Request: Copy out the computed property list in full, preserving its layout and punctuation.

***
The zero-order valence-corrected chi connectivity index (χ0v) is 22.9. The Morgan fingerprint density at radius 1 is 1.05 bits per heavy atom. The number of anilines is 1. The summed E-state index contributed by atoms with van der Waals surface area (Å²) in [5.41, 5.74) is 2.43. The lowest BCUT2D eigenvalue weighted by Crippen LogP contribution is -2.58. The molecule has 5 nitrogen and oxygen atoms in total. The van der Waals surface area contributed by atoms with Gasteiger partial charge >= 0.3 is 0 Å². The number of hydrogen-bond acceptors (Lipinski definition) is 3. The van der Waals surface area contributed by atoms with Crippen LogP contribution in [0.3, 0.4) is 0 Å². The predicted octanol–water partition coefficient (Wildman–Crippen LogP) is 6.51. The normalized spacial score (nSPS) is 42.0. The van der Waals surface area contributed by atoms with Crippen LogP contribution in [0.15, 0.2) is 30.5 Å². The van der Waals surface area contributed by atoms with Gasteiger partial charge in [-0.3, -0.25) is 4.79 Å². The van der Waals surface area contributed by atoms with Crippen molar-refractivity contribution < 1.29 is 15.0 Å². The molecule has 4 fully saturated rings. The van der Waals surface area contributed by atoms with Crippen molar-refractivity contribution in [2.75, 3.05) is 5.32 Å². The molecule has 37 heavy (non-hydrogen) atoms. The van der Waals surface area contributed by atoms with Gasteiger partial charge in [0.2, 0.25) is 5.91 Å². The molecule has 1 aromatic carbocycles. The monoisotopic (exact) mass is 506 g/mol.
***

The zero-order valence-corrected chi connectivity index (χ0v) is 22.9. The Morgan fingerprint density at radius 1 is 1.05 bits per heavy atom. The number of anilines is 1. The summed E-state index contributed by atoms with van der Waals surface area (Å²) in [5.41, 5.74) is 2.43. The lowest BCUT2D eigenvalue weighted by Crippen LogP contribution is -2.58. The molecule has 5 nitrogen and oxygen atoms in total. The van der Waals surface area contributed by atoms with Gasteiger partial charge >= 0.3 is 0 Å². The number of hydrogen-bond acceptors (Lipinski definition) is 3. The van der Waals surface area contributed by atoms with Crippen LogP contribution in [0.3, 0.4) is 0 Å². The predicted octanol–water partition coefficient (Wildman–Crippen LogP) is 6.51. The normalized spacial score (nSPS) is 42.0. The van der Waals surface area contributed by atoms with Crippen LogP contribution in [0.15, 0.2) is 30.5 Å². The van der Waals surface area contributed by atoms with Gasteiger partial charge in [-0.3, -0.25) is 4.79 Å². The van der Waals surface area contributed by atoms with Crippen molar-refractivity contribution < 1.29 is 15.0 Å². The molecule has 4 fully saturated rings. The van der Waals surface area contributed by atoms with Crippen molar-refractivity contribution in [2.75, 3.05) is 5.32 Å². The molecule has 37 heavy (non-hydrogen) atoms. The van der Waals surface area contributed by atoms with Gasteiger partial charge in [0.2, 0.25) is 5.91 Å². The molecule has 1 aromatic carbocycles. The monoisotopic (exact) mass is 506 g/mol.